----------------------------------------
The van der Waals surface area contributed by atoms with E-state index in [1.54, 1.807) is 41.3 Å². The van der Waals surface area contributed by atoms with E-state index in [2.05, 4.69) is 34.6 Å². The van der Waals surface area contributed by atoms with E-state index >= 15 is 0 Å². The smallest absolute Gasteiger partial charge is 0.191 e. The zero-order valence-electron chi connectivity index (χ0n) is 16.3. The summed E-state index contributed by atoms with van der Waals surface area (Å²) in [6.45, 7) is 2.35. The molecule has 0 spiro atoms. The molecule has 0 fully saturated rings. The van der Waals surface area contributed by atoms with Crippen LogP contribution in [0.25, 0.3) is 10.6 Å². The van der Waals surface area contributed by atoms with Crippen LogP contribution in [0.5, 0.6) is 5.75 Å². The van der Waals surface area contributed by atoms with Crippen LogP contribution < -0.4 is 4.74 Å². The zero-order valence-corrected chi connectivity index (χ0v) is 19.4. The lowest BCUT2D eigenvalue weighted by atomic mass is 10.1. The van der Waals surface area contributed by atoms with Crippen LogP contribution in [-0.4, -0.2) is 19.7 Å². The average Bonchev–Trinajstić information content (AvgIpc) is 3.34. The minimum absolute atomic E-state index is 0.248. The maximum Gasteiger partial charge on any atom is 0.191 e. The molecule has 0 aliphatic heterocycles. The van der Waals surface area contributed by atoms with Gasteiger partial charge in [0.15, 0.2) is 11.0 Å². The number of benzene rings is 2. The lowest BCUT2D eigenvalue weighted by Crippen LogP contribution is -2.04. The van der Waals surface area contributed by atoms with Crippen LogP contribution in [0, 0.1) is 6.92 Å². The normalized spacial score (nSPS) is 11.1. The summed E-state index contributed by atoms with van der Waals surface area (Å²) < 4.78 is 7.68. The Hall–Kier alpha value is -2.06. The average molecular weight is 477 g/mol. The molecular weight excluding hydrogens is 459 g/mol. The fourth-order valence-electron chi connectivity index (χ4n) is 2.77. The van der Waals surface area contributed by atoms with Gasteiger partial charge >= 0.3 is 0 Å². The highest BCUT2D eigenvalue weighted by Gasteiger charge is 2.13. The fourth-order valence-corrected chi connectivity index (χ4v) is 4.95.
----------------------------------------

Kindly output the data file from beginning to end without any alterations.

The van der Waals surface area contributed by atoms with E-state index in [1.54, 1.807) is 41.3 Å². The van der Waals surface area contributed by atoms with E-state index in [2.05, 4.69) is 34.6 Å². The van der Waals surface area contributed by atoms with E-state index >= 15 is 0 Å². The smallest absolute Gasteiger partial charge is 0.191 e. The zero-order valence-electron chi connectivity index (χ0n) is 16.3. The summed E-state index contributed by atoms with van der Waals surface area (Å²) in [6.45, 7) is 2.35. The molecule has 0 spiro atoms. The molecule has 0 fully saturated rings. The van der Waals surface area contributed by atoms with Crippen LogP contribution in [0.25, 0.3) is 10.6 Å². The van der Waals surface area contributed by atoms with Crippen LogP contribution in [0.5, 0.6) is 5.75 Å². The van der Waals surface area contributed by atoms with Crippen LogP contribution < -0.4 is 4.74 Å². The zero-order valence-corrected chi connectivity index (χ0v) is 19.4. The lowest BCUT2D eigenvalue weighted by atomic mass is 10.1. The van der Waals surface area contributed by atoms with Crippen LogP contribution in [-0.4, -0.2) is 19.7 Å². The average Bonchev–Trinajstić information content (AvgIpc) is 3.34. The minimum absolute atomic E-state index is 0.248. The maximum Gasteiger partial charge on any atom is 0.191 e. The molecule has 0 aliphatic heterocycles. The van der Waals surface area contributed by atoms with Gasteiger partial charge in [0.15, 0.2) is 11.0 Å². The number of benzene rings is 2. The lowest BCUT2D eigenvalue weighted by Crippen LogP contribution is -2.04. The van der Waals surface area contributed by atoms with Crippen LogP contribution in [0, 0.1) is 6.92 Å². The normalized spacial score (nSPS) is 11.1. The summed E-state index contributed by atoms with van der Waals surface area (Å²) < 4.78 is 7.68. The Hall–Kier alpha value is -2.06. The average molecular weight is 477 g/mol. The molecular weight excluding hydrogens is 459 g/mol. The fourth-order valence-electron chi connectivity index (χ4n) is 2.77. The van der Waals surface area contributed by atoms with Gasteiger partial charge >= 0.3 is 0 Å². The highest BCUT2D eigenvalue weighted by Gasteiger charge is 2.13. The fourth-order valence-corrected chi connectivity index (χ4v) is 4.95.